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Year : 2015  |  Volume : 5  |  Issue : 4  |  Page : 3-6  

Assessment of the acceptance and effectiveness of peer-assisted learning in pediatrics

Department of Pediatrics, King George's Medical University, Lucknow, Uttar Pradesh, India

Date of Submission22-Apr-2015
Date of Acceptance19-Jun-2015
Date of Web Publication5-Aug-2015

Correspondence Address:
Dr. Shally Awasthi
Department of Pediatrics, King George's Medical University, Lucknow, Uttar Pradesh
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Source of Support: None, Conflict of Interest: None

DOI: 10.4103/2229-516X.162253

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Background: Peer-assisted learning (PAL) is the development of knowledge and skill through active help and support of equals. However, this has not been tested in medical education in India. Objectives: To assess the effectiveness of PAL on improvement in cognitive assessment scores and its acceptance among undergraduate medical students in one public teaching medical university in North India. Methodology: After approval from the Institutional Ethics Committee, three PAL sessions, 1 per week, each on specific topic, were conducted using small group discussion methodology with a faculty contact and student leader and 4-6 peer-learners, in 9 th semester MBBS students. A pretest with multiple choice questions (MCQs) was followed by distribution of learning objectives and list of resource material. PAL session was conducted after 72 h, followed by posttest by MCQs and then focus group discussion (FGD) on students' experiences. Results: Of the 26 students enrolled, three PAL sessions was completed by 22 (84.6%) students. The correlation coefficient between pre- and post-test scores was 0.48 (P < 0.0001), with a 24.2% improvement in posttest scores. In the nine FGDs most said that PALs helped in the better preparation of the topic, clarifying doubts, lessened examination anxiety, improved communication skills, and increased self-confidence. Conclusion: PAL was well accepted, and it improved assessment scores. Therefore, it can be adopted for teaching selected topics across all subjects of MBBS course.

Keywords: Acceptance, assessment, effectiveness, medical education, peer assisted learning

How to cite this article:
Awasthi S, Yadav KK. Assessment of the acceptance and effectiveness of peer-assisted learning in pediatrics. Int J App Basic Med Res 2015;5, Suppl S1:3-6

How to cite this URL:
Awasthi S, Yadav KK. Assessment of the acceptance and effectiveness of peer-assisted learning in pediatrics. Int J App Basic Med Res [serial online] 2015 [cited 2021 Jul 28];5, Suppl S1:3-6. Available from: https://www.ijabmr.org/text.asp?2015/5/4/3/162253

   Introduction Top

Peer-assisted learning (PAL) has been defined as "The development of knowledge and skill through active help and support among status equals or matched companions." [1],[2] This methodology has been in use for medical education in the developed countries and shown to improve both knowledge and skills of medical students at par to what is achieved by teacher-student learning. [3] PAL can also be seen as a type of interactive teaching-learning. In India, 50-250 students are admitted each year in the MBBS course. Therefore, the teachers cannot give individual attention to students. Hence, there is a need for innovations in teaching-learning methods. PAL sessions, conducted, as small group discussion (SGD) is perhaps one such method. The current project was undertaken with the objective to assess the effectiveness of PAL on improvement in cognitive assessment scores, and it's acceptance among undergraduate medical students in one public teaching medical university in North India.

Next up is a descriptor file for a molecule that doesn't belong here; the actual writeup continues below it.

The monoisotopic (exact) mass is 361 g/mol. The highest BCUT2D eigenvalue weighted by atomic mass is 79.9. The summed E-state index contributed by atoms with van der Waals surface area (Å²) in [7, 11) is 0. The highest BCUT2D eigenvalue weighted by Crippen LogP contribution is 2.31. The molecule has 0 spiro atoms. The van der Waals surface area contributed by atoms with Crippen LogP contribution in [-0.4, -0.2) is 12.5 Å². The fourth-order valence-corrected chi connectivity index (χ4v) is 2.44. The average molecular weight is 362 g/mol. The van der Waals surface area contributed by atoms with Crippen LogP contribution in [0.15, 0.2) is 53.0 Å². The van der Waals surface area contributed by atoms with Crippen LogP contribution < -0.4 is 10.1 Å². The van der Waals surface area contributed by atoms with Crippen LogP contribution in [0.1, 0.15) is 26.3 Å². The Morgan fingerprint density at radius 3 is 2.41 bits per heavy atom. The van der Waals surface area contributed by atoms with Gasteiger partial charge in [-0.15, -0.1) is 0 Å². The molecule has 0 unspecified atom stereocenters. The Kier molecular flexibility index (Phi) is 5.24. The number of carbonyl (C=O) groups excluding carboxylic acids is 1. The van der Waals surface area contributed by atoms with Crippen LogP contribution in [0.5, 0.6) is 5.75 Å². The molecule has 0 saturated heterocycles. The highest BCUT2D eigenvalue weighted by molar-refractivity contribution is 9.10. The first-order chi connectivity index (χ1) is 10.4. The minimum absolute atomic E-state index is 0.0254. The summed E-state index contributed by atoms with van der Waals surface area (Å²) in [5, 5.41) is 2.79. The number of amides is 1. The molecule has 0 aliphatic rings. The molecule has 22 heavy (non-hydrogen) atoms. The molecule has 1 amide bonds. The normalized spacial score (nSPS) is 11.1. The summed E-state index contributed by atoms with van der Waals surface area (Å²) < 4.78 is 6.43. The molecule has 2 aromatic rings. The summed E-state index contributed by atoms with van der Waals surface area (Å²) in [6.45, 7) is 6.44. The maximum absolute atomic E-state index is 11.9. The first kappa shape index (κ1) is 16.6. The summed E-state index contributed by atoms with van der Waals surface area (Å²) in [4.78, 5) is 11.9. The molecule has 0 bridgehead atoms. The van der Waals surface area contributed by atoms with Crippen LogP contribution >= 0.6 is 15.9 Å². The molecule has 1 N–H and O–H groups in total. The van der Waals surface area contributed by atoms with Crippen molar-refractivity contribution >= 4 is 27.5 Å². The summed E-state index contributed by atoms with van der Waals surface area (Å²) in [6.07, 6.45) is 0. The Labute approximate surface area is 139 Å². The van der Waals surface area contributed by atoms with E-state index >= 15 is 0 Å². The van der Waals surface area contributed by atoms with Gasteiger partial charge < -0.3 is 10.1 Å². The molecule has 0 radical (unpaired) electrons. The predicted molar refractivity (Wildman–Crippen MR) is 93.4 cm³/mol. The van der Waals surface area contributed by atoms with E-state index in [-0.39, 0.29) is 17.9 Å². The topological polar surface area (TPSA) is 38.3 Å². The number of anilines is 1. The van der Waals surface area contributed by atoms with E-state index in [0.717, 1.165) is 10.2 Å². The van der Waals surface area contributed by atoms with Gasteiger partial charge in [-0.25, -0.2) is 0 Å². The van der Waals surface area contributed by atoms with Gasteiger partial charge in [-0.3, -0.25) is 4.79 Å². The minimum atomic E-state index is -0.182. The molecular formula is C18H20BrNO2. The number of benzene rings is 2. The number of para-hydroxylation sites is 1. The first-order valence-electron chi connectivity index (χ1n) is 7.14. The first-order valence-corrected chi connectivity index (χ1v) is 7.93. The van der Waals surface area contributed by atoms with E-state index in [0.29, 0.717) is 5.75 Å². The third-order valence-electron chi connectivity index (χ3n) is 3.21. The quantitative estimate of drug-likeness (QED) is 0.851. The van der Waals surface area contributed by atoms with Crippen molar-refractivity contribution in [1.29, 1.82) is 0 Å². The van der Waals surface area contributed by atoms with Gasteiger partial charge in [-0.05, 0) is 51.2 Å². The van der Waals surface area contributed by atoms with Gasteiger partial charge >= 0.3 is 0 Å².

Methodology Top

This study was conducted in King George's Medical University, Lucknow, India. Institutional Ethics Committee approval was obtained before initiating the study. This was an interventional study with a before and after assessment. Participants were 9 th semester MBBS students posted in pediatrics long clinic in the month of October to November 2014. Written informed consent was obtained for participation. All the students had attended the lectures on the topics to be covered in PAL sessions. In addition, they had also seen cases related to the topic in the previous as well as current posting in pediatrics. PAL methodology was adapted from that reported by Miller et al. [4] Students were oriented to the ideology of PAL and methodology of conducting SGDs. Thereafter, groups of 4-6 students were made. Each group identified a student leader (SL). The faculty facilitator (FF) then oriented the SLs on how to initiate, facilitate and encourage participation from all the members, called the peer-learners (PL) and summarize, the SGDs. In each SGD, the SL initiated the discussion. Thereafter, the first PL on the right to SL spoke for about 3 min on anyone intended learning objective (ILO) of the topic for the day. The others supplemented the information in the next 2 min. Thereafter, the next PL spoke on the next ILO till all were covered. The SL summarized at the end. Each participant then wrote on a diary, self-assessment of their knowledge and areas where further reading was needed. They also noted their impressions on the group dynamics, what went well and what could have been better with reasons for both. The diaries were shown to the FF at the end of the session.